Getting an eye full of this one stand that was selling huge sandwiches filled with sausage or presunto, we were sold. As Matt grabbed his sausage filled baguette and I asked for my presunto to be slathered in a creamy cheese, we ordered a few cans of Coke and went to sit with our new treasures on a wall overlooking the harbor.

Taking everything in as we enjoyed the food and the sights, I turned to Matt after about ten minutes and asked, “Does it feel strange to you to be sitting here, finally on land after 30 days, surrounded by people, and drinking a can of Coke? Do you feel as excited as you thought you would to be back on land after so long? Like this is what’s been missing from your life?”

He thought about it a second and observed, “No, not really. This is definitely nice, but it just feel like ‘Today we were at sea, now we’re on land’, easy transition, not as big of a deal as I thought it would be.” I pondered on it for a second, kind of surprised to hear myself say, “Yeah me too.” Smirking he looked over at me and asked, “So then you think you could go back out to sea for another month?” Laughing I looked back and him and replied with a resounding “Absolutely not!”.

Horta Harbor, Azores

Horta fuel dock, Azores

Horta insignia

Horta harbor at dusk, Azores

 

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Throwback Thursday: Birthday Celebrations on the High Seas

Now that we’re sitting in Indiantown Marina and it’s obvious that we’re going to be here for quite a long time while we fix up Daze Off to sail, I don’t want to bore you with stories that are only related to boat work (but don’t worry, they’re still coming).   I know that’s what some of you crave, but if you’re like me, you also need a little fun in there.  A little travel and a little adventure.

So for the foreseeable future while we are doing nothing much more than boat work I will be adding a Throwback Thursday post in every week as well.  Cataloging our trip so far, giving you that needed sense of travel and adventure, and for those of you that haven’t started with us from the beginning, catch you up on some of the most important or memorable parts of our travels.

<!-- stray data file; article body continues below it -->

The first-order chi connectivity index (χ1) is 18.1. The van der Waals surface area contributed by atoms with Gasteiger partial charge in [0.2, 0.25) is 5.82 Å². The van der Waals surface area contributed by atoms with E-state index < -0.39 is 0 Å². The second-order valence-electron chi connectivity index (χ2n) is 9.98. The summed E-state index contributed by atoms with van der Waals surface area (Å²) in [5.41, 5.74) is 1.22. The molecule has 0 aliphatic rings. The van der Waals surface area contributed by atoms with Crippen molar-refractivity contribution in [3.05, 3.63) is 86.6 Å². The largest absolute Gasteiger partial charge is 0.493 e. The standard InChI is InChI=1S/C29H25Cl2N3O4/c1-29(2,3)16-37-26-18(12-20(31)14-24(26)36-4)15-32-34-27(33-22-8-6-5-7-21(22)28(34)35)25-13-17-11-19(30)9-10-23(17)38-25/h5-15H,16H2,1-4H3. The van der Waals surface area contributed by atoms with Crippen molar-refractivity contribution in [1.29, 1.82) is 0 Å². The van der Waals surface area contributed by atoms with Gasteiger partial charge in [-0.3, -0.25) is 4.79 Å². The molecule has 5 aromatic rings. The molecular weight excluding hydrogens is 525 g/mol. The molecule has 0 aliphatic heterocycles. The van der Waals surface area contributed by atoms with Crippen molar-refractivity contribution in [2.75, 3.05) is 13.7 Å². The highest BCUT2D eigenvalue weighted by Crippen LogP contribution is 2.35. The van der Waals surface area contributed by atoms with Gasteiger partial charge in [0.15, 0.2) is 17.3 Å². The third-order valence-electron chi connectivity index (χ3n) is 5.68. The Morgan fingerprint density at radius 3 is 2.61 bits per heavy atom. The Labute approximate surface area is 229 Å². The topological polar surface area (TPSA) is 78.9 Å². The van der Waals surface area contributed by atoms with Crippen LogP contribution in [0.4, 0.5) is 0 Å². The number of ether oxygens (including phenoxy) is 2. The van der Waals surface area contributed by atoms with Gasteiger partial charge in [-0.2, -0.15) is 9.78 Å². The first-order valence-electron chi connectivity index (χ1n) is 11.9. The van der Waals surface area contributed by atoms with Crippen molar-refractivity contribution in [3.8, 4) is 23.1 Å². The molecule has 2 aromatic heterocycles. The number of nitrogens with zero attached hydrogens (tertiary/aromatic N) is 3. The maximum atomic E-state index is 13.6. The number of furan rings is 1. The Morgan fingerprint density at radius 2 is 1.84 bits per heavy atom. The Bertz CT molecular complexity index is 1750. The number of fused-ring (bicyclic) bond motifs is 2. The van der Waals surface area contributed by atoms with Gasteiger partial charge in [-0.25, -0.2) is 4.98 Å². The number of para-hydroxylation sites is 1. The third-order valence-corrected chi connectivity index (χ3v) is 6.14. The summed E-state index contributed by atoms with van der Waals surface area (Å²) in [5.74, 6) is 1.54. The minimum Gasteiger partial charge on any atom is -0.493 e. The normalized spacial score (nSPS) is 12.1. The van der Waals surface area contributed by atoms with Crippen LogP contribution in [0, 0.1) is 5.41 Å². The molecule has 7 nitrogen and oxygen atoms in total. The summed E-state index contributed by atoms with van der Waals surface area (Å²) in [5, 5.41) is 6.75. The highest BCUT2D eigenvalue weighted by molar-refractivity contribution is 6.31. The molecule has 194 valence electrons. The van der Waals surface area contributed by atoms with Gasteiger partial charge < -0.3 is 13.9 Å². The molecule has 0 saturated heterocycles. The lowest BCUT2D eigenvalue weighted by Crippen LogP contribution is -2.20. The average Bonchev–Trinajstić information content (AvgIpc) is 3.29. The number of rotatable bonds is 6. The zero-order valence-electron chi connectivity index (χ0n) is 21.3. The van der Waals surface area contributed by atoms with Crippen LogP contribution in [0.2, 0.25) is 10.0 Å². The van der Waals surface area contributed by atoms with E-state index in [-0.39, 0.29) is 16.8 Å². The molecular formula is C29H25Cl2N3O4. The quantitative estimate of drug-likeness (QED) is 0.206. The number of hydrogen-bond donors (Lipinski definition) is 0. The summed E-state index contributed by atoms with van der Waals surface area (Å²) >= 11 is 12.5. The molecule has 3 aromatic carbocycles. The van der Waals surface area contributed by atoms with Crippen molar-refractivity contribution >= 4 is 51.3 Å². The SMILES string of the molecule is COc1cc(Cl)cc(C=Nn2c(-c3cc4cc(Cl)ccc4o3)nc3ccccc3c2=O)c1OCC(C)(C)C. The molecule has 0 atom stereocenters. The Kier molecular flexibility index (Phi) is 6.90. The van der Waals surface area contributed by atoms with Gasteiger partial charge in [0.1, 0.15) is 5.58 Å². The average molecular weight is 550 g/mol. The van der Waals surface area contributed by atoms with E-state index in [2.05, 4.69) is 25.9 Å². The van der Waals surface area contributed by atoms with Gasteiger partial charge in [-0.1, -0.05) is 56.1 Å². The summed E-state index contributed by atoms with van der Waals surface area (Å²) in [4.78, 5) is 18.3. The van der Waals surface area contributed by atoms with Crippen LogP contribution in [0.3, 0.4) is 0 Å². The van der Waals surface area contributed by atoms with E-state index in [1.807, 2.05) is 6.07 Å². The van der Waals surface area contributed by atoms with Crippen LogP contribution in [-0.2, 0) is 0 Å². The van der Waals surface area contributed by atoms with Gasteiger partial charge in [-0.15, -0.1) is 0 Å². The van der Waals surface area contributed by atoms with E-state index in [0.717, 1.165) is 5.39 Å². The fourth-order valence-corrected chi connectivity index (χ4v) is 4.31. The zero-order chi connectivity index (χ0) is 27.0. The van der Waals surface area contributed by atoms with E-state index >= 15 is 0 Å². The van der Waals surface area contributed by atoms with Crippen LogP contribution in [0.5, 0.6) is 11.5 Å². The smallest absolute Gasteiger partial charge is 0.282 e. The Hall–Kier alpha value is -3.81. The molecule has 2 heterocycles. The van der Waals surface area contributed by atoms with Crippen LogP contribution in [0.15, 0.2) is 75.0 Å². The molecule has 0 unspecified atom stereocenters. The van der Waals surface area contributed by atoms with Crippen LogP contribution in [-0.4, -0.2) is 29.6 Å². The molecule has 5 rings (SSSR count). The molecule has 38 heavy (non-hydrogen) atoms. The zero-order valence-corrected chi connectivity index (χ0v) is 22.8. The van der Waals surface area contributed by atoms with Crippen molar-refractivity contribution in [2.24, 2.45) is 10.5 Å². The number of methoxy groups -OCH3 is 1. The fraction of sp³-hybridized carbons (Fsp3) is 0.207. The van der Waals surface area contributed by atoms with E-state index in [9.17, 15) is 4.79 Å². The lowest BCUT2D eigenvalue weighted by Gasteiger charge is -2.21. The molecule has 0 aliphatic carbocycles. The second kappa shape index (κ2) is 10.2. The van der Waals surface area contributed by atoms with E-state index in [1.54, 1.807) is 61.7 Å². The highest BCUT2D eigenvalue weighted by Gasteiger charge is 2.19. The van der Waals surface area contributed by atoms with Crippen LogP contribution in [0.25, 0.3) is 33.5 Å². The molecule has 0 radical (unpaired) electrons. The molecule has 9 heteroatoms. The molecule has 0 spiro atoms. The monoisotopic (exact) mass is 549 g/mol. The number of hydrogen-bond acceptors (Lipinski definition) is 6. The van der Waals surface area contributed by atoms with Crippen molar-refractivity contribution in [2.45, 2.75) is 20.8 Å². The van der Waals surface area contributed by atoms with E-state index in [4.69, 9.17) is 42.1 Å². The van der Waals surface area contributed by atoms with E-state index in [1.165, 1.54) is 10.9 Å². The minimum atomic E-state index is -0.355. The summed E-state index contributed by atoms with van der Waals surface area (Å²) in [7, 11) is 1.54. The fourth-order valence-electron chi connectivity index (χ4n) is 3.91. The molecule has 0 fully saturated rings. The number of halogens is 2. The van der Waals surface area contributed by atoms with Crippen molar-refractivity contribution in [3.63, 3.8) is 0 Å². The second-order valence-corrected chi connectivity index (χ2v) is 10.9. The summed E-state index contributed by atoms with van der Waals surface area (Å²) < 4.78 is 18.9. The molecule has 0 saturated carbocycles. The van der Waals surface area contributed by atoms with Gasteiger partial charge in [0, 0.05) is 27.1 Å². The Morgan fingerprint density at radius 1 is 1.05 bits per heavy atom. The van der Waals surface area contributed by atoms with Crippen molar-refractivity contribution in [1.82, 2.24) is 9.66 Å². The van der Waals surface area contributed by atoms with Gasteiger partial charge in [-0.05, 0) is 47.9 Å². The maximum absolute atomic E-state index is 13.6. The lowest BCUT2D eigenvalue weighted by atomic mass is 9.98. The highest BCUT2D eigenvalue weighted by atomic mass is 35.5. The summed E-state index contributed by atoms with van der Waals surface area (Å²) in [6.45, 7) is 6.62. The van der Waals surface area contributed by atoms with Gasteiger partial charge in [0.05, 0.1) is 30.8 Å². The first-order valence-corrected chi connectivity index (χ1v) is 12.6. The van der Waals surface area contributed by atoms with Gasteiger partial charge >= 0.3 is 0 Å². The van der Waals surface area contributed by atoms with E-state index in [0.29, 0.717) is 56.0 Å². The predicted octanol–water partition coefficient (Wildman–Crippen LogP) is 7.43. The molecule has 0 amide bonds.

When we last left off on TT, just after leaving for our Atlantic crossing we had hit terrible storms just off the coast of Florida about an hour after the sun had gone down and weren’t even sure if we were up for that 3.000 mile journey anymore.  Deciding that it was most likely a freak incident that we would not experience again, we kept going.  It turns out that more storms were on their way for us, although luckily anything bad came during the day in full light and with lots of warning.

Getting as far north as Georgia, we turned our bow east and started making real miles offshore.  Or tried to at least.  Even though our nights were filled with thunderstorms which would always come a little too close for comfort without actually passing over us, our days were left with no wind and we were lucky to make 70 miles a day.  We tried to fill those days of bobbing around on glass calm seas by doing a little fishing, and did get a mahi on the line once.  It happened to outsmart us while bringing it onboard and escaped our grasp, but since we were only a week out I don’t think our fridge and freezer could have handled all that meat at the time.  There would be more chances.